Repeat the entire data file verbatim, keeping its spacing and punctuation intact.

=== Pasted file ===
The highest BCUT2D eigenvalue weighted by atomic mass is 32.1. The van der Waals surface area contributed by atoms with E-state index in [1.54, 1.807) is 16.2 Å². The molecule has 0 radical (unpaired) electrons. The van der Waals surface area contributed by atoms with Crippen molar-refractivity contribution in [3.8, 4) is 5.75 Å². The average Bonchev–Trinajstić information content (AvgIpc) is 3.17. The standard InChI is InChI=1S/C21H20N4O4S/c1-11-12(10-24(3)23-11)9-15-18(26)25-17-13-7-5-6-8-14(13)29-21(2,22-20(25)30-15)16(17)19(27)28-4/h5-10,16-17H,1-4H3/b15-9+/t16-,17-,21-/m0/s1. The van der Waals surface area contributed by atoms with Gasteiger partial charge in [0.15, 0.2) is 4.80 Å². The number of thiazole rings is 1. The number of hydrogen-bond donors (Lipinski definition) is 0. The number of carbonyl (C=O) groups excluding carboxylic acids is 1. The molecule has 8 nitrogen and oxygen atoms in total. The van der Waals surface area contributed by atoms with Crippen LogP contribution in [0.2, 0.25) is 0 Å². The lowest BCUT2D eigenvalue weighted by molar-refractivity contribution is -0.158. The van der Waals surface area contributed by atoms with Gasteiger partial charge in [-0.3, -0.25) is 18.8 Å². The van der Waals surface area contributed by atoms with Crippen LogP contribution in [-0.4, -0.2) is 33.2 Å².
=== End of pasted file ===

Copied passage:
The highest BCUT2D eigenvalue weighted by atomic mass is 32.1. The van der Waals surface area contributed by atoms with E-state index in [1.54, 1.807) is 16.2 Å². The molecule has 0 radical (unpaired) electrons. The van der Waals surface area contributed by atoms with Crippen molar-refractivity contribution in [3.8, 4) is 5.75 Å². The average Bonchev–Trinajstić information content (AvgIpc) is 3.17. The standard InChI is InChI=1S/C21H20N4O4S/c1-11-12(10-24(3)23-11)9-15-18(26)25-17-13-7-5-6-8-14(13)29-21(2,22-20(25)30-15)16(17)19(27)28-4/h5-10,16-17H,1-4H3/b15-9+/t16-,17-,21-/m0/s1. The van der Waals surface area contributed by atoms with Gasteiger partial charge in [0.15, 0.2) is 4.80 Å². The number of thiazole rings is 1. The number of hydrogen-bond donors (Lipinski definition) is 0. The number of carbonyl (C=O) groups excluding carboxylic acids is 1. The molecule has 8 nitrogen and oxygen atoms in total. The van der Waals surface area contributed by atoms with Crippen LogP contribution in [0.2, 0.25) is 0 Å². The lowest BCUT2D eigenvalue weighted by molar-refractivity contribution is -0.158. The van der Waals surface area contributed by atoms with Gasteiger partial charge in [-0.3, -0.25) is 18.8 Å². The van der Waals surface area contributed by atoms with Crippen LogP contribution in [-0.4, -0.2) is 33.2 Å².